3. Additional energy system costs are rather stable over the different scenarios

The energy system cost is the sum of all energy expenses in an energy system. It consists of variable, fixed and investment costs. We calculated that the increase of the energy system cost amounts to approximately 20% in 2050, or 2% of Belgian GDP in 2050 (GDP2050). The necessary power sector investments vary between 1.0% (scenario focusing on demand decrease) and 1.7% (PV and WIND) of GDP2050. In conclusion, we can say that from today up to 2050, 300 to 400 billion € of investments are needed to transform our current energy system into a 100% renewable energy system.

4. Creation of additional employment

Although total system costs may appear considerable, one has to bear in mind that orienting our energy future towards renewable energy sources also entails benefits. One of those positive effects is further analyzed in the course of this study: the creation of additional employment through the renewable value chains. It was estimated that, by the end of 2030, this effect would create 20 000 to 60 000 additional full-time equivalent jobs compared to the reference scenario. At any point in time, the renewable scenarios create more full-time equivalent jobs than the reference scenario. The high end of the interval is taken in by the PV scenario, given that it necessitates many discrete panel installations combined with a large installation component in PV employment.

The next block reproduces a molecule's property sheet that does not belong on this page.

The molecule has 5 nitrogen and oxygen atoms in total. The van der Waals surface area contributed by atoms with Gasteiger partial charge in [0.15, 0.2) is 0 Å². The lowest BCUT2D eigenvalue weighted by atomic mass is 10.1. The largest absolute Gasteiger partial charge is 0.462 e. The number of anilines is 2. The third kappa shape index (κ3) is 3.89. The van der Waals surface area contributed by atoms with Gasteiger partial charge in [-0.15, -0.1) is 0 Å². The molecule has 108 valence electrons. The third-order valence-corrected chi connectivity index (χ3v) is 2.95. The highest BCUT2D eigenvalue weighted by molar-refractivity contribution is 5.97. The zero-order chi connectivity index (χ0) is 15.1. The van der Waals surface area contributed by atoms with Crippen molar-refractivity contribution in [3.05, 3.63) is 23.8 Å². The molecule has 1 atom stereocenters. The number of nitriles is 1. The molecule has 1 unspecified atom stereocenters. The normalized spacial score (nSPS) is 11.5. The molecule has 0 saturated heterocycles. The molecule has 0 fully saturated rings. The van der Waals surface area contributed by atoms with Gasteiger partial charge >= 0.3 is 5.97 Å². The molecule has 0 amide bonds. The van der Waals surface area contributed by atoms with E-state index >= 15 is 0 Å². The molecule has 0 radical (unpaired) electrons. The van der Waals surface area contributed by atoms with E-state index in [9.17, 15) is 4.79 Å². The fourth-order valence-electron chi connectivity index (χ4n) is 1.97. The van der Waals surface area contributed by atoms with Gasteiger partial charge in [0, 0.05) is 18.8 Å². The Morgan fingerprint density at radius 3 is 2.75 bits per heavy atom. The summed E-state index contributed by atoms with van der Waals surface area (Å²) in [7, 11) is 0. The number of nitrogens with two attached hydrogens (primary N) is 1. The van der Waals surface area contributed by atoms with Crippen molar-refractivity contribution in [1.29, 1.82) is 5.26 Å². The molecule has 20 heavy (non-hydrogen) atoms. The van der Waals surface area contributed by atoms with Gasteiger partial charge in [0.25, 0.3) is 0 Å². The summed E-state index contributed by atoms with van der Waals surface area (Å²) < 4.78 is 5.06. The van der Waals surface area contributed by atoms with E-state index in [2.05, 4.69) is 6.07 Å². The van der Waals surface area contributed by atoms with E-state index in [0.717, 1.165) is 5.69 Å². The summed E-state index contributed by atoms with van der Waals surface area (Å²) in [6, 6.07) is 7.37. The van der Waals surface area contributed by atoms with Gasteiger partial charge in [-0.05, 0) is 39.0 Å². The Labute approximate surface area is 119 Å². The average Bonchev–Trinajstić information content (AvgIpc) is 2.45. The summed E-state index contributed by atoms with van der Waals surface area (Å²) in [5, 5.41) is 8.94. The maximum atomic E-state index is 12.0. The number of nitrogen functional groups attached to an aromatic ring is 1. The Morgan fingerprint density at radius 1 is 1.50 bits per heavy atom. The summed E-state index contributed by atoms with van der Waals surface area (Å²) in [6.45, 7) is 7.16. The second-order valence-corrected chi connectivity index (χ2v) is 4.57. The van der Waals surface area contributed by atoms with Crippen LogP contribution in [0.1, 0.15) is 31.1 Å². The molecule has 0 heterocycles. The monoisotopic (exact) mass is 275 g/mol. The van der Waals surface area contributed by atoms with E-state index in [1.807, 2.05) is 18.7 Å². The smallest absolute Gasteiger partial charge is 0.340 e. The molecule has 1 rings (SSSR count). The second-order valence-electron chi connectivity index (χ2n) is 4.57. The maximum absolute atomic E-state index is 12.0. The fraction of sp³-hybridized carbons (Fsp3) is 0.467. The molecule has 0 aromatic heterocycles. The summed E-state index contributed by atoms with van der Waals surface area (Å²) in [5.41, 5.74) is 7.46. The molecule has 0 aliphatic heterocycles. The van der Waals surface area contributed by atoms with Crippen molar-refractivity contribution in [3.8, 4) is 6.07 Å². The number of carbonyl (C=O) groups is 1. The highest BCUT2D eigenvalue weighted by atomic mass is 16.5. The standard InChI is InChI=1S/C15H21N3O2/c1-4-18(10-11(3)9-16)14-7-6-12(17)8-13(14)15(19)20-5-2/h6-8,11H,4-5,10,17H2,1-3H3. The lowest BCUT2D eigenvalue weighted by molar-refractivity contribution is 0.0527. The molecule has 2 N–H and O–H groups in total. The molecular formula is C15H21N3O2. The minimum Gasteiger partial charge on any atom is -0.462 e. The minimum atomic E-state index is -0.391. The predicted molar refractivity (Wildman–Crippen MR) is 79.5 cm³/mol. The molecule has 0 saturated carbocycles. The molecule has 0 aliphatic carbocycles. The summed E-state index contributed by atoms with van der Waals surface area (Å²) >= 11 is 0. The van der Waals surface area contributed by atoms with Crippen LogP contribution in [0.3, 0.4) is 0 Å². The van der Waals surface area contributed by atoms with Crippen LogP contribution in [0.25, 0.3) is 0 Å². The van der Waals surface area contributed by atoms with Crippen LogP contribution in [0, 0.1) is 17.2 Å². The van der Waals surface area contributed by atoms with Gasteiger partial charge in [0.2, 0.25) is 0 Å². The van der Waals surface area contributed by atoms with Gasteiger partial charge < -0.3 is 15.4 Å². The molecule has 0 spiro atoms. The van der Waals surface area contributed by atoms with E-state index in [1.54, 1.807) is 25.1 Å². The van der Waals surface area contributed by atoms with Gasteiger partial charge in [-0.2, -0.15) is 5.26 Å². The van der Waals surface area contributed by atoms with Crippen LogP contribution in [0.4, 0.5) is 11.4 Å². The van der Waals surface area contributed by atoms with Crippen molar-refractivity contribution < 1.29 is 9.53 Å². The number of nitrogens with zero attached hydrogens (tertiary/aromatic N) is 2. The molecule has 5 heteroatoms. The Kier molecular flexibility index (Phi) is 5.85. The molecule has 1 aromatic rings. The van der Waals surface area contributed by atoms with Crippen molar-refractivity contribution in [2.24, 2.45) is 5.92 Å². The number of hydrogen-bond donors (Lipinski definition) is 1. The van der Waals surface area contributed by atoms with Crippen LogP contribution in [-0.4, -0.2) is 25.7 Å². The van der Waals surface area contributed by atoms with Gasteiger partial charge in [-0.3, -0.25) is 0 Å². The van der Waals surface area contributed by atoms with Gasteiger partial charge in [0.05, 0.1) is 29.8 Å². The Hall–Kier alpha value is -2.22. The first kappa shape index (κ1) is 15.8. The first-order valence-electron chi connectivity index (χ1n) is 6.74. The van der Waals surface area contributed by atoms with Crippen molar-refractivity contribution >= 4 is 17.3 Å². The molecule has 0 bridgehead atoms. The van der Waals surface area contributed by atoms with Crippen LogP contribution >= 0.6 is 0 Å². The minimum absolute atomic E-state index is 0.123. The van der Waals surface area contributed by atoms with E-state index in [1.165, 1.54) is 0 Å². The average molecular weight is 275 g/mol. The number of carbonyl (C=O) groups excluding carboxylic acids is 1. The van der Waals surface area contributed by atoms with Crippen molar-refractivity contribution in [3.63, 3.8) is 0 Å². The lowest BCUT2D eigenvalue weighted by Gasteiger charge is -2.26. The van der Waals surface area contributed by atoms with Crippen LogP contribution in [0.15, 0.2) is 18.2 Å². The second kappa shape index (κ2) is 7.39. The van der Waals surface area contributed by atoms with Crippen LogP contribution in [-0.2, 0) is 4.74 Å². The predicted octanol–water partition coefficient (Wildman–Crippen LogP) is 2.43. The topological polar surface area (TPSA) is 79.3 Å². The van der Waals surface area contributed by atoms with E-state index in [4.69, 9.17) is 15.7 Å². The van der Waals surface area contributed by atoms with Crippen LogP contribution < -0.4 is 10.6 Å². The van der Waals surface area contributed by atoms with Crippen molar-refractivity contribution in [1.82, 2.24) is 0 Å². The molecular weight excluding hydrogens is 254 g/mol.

5. A new paradigm on energy perception

A new paradigm is arising in the way we think about energy. In a world without excess overcapacity of intermittent renewable energy sources and only limited access to biomass and geothermal energy, long-term (seasonal) storage is becoming extremely expensive. This leads us to believe that, in a cost-optimal modelling approach, a transformation of the energy system towards abandoning strict equilibria and replacing it by installing overcapacity in intermittent renewable energy sources is to be preferred. In other words, it may be more cost-efficient for the Belgian society to adapt in a certain way to the variability of the solar energy flow instead of trying to store enough energy in order to keep our current socio-economic paradigm unchanged. This in turn can impact the current industrial organisation towards more seasonal production oriented sectors, using necessary energy commodities such as electricity only during the cheapest periods of the year when e.g. sunlight is abundantly available and closing down during the darker winter months. This flexibility within the industry can then be perceived as having the same effect as a giant battery in which electricity can be stored in the aggregation state of e.g. steel.